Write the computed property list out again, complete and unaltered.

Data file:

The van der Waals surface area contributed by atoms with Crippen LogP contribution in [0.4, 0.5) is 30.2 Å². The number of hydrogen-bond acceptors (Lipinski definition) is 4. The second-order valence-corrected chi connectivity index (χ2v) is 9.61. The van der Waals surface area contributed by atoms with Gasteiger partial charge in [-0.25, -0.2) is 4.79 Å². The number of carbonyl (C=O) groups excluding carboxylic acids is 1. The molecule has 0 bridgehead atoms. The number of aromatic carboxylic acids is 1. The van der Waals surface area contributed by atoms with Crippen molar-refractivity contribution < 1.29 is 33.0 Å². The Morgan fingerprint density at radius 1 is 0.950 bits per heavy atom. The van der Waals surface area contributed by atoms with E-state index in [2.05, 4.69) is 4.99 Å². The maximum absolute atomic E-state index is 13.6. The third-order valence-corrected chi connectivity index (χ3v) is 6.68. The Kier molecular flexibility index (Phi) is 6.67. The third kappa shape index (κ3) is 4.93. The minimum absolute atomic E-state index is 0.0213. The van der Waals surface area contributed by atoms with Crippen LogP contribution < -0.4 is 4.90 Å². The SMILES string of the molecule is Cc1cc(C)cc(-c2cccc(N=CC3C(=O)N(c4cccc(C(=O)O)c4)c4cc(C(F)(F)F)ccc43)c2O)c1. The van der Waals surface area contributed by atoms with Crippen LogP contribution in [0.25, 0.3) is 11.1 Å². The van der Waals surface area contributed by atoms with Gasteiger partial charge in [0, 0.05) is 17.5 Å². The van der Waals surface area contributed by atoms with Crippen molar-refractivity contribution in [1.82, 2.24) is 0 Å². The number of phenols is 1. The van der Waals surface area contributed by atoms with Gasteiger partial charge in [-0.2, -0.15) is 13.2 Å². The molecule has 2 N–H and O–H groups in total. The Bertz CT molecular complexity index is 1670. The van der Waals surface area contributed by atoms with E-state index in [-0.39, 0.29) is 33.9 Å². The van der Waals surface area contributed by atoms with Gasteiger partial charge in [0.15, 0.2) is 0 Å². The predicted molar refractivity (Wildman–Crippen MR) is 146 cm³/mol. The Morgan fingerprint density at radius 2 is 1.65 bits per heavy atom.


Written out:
The van der Waals surface area contributed by atoms with Crippen LogP contribution in [0.4, 0.5) is 30.2 Å². The number of hydrogen-bond acceptors (Lipinski definition) is 4. The second-order valence-corrected chi connectivity index (χ2v) is 9.61. The van der Waals surface area contributed by atoms with Gasteiger partial charge in [-0.25, -0.2) is 4.79 Å². The number of carbonyl (C=O) groups excluding carboxylic acids is 1. The molecule has 0 bridgehead atoms. The number of aromatic carboxylic acids is 1. The van der Waals surface area contributed by atoms with Crippen molar-refractivity contribution < 1.29 is 33.0 Å². The Morgan fingerprint density at radius 1 is 0.950 bits per heavy atom. The van der Waals surface area contributed by atoms with E-state index in [2.05, 4.69) is 4.99 Å². The maximum absolute atomic E-state index is 13.6. The third-order valence-corrected chi connectivity index (χ3v) is 6.68. The Kier molecular flexibility index (Phi) is 6.67. The third kappa shape index (κ3) is 4.93. The minimum absolute atomic E-state index is 0.0213. The van der Waals surface area contributed by atoms with Crippen LogP contribution < -0.4 is 4.90 Å². The SMILES string of the molecule is Cc1cc(C)cc(-c2cccc(N=CC3C(=O)N(c4cccc(C(=O)O)c4)c4cc(C(F)(F)F)ccc43)c2O)c1. The van der Waals surface area contributed by atoms with Crippen LogP contribution in [0.25, 0.3) is 11.1 Å². The van der Waals surface area contributed by atoms with Gasteiger partial charge in [0, 0.05) is 17.5 Å². The van der Waals surface area contributed by atoms with Crippen molar-refractivity contribution in [1.82, 2.24) is 0 Å². The number of phenols is 1. The van der Waals surface area contributed by atoms with Gasteiger partial charge in [-0.2, -0.15) is 13.2 Å². The molecule has 2 N–H and O–H groups in total. The Bertz CT molecular complexity index is 1670. The van der Waals surface area contributed by atoms with E-state index in [-0.39, 0.29) is 33.9 Å². The van der Waals surface area contributed by atoms with Gasteiger partial charge in [0.15, 0.2) is 0 Å². The predicted molar refractivity (Wildman–Crippen MR) is 146 cm³/mol. The Morgan fingerprint density at radius 2 is 1.65 bits per heavy atom.